If a tree falls in a forest, and no one hears it ... does it make a sound?
To the chronically ill, this is more than just a philosophical question.
We are people living out of the loop and our connection to the rest of the world can be tenuous. Some of us have more of a social network and some of us have less.
Some people with a chronic illness are very much alone.
Most people don't want to hear the long descriptions of symptoms, the loneliness, the feelings of isolation and alienation. They don't want to be the sounding board for the person who feels they've lost any normal semblance of having a "witness" to their life and existence.
The invalid is very self-absorbed. They have to be. It is a full-time job rebuilding their life and they can't afford NOT to be very, very focused upon this. And they will repeat, and repeat and repeat the things that they need someone to hear.
When the sick one has a revelation, and no one wants to hear it, they are lessened. Their sense of self, of their place in this world, becomes precarious.
I remember being told by a well-meaning friend a few years ago, that I should not think that my value as a person was any less now that I was not able to "produce".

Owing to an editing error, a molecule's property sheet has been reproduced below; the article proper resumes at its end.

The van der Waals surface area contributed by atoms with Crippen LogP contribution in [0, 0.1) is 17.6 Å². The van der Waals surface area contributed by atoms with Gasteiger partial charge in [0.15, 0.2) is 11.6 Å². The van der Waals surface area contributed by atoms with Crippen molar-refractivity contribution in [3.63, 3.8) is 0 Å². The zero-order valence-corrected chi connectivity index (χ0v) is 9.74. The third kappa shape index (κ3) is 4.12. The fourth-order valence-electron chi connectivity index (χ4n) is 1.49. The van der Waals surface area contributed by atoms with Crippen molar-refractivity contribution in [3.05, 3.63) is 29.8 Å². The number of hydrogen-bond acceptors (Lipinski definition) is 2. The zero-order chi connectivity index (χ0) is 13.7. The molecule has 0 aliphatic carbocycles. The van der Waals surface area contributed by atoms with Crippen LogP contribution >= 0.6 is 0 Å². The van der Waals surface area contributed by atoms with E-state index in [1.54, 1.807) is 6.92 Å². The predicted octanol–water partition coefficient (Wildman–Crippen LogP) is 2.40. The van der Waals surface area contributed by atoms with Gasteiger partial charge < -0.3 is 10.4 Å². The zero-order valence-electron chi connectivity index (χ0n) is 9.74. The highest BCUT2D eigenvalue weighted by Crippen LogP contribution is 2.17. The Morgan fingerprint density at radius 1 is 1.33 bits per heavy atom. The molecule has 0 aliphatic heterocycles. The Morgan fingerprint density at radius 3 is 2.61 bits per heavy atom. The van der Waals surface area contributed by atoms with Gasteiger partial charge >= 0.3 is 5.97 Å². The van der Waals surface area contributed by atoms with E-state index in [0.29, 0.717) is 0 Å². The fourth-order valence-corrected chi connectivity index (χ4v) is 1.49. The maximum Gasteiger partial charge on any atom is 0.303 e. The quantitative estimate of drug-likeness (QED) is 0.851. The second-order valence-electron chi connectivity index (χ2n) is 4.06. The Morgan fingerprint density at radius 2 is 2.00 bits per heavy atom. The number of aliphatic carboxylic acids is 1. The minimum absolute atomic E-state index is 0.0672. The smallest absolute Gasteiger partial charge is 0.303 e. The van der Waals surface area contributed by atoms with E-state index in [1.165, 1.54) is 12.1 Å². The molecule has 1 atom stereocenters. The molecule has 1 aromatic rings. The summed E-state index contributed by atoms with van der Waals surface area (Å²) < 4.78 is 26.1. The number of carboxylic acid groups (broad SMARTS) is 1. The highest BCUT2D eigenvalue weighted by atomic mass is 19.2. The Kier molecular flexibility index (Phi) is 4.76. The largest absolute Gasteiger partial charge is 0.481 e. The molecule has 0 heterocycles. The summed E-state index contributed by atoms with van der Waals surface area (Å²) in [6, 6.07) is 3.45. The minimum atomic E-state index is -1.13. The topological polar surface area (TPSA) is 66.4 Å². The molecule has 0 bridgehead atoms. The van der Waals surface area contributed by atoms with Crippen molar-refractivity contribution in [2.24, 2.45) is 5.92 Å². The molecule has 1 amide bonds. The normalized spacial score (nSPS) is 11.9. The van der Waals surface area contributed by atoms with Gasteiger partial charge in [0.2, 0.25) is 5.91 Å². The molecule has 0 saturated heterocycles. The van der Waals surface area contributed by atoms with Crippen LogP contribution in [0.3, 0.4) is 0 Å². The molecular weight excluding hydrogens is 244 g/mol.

But she was wrong.
Should my value be less? Should my life be less significant than the life of someone who is healthy and productive, connected to others through activities, who makes an impact on the world and other people? No, of course not. But it is less. I started out believing otherwise but over the last four years, I have had it pounded home to me.
In a family gathering, the sick kid may be in the background, on the outskirts. He is the least able to draw attention to himself, because he is weak and easily tired. And he has, really, very little to say. He has no stories about school or work to tell. He has no achievements to share and be praised for.
His biggest achievement lies in the fact that he managed to get out of bed and dressed, and now is curled up in a corner of the couch, while the people around him share their normal life.
Lucky is the sick person who has a champion in their corner.